The celebration of Spidey’s 50th continues with an Uncle Ben tribute issue in Avenging Spider-Man #11. There is very little avenging to be had in this comic (only 2 pages actually) and the majority of the issue deals with Aunt May and Peter meeting at Uncle Ben’s grave and talking about the loss and sadness that they still feel after all these years. The death of Uncle Ben is the defining moment in the origin of Spider-Man, and as such is wholly appropriate subject matter for an anniversary issue, but this is not a great jumping on point for new readers. In fact, if this was your first experience with Spider-Man you might be a bit confused. Or at least a bit unimpressed with the lack of action. Spider-Man isn’t generally a comic where people just sit around talking about their feelings. As such, this is an issue strictly for Spider-Man fans.
That isn’t a bad thing, but I am aware that the reason I enjoyed this comic book is because I like Spider-Man; I wouldn’t decide I like Spider-Man because I enjoyed the comic. That sounds like faint praise, and I don’t mean it to, it’s just that this is a story you could only tell with 50 years of backstory and character development. Zeb Wells does a masterful job using flashbacks and present action to convey the guilt and pain that Peter still feels after all these years. And we are eloquently reminded of why with great power must come great responsibility.
Steve Dillon is an interesting choice for artist. I have been a fan of his since Preacher, but he has a very distinct style. So distinct in fact that Aunt May looks a bit like an Aunt Marie/Ma Gnucci mash-up and I half expected to see her put young Peter in a coffin and send him to the bottom of a swamp. Dillon is very polarizing with fans and some may be turned off by his style. I must confess I’m not sure it completely works for this issue; the similarities to his previous, grittier works are just too great. I also felt that compared to Chris Samnee’s cover Dillion’s art could be quite a surprise once you open up the comic book.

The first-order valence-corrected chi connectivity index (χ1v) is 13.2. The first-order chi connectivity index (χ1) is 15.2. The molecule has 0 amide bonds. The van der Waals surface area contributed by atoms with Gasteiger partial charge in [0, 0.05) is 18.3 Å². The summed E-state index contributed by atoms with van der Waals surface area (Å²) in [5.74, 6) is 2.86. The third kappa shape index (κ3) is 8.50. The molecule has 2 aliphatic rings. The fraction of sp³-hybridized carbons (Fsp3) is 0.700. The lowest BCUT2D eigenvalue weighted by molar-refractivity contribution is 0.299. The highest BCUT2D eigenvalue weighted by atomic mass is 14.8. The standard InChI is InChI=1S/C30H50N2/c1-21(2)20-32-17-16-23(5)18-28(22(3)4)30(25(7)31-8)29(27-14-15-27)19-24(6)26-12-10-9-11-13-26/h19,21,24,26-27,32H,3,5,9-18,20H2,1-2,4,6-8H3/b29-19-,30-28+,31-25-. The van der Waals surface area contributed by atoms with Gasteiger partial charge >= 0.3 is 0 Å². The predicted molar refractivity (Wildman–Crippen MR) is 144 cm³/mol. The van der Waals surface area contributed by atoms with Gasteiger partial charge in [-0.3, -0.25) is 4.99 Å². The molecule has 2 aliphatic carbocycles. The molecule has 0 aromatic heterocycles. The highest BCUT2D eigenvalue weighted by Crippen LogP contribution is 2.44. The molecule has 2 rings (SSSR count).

This issue was a gem for me and a pleasure to read. I have been thoroughly impressed with all of the Spider-Man works that Marvel has published as part of the 50th anniversary celebration, but while Spider-Men and Amazing Spider-Man are accessible to all readers, this book really is a love letter for established fans of the character. If you are a fan of the web head you’ll enjoy having this book in your collection (even if you don’t normally pick up Avenging Spider-Man), but others may wonder why Spider-Man just sits around with an old lady and looks sad.
Peter Parker is either doing some “heroin chic” modelling on the side, or is actually on heroin, or is being drawn by the guy who drew Punisher Max.
Possibly all of the above.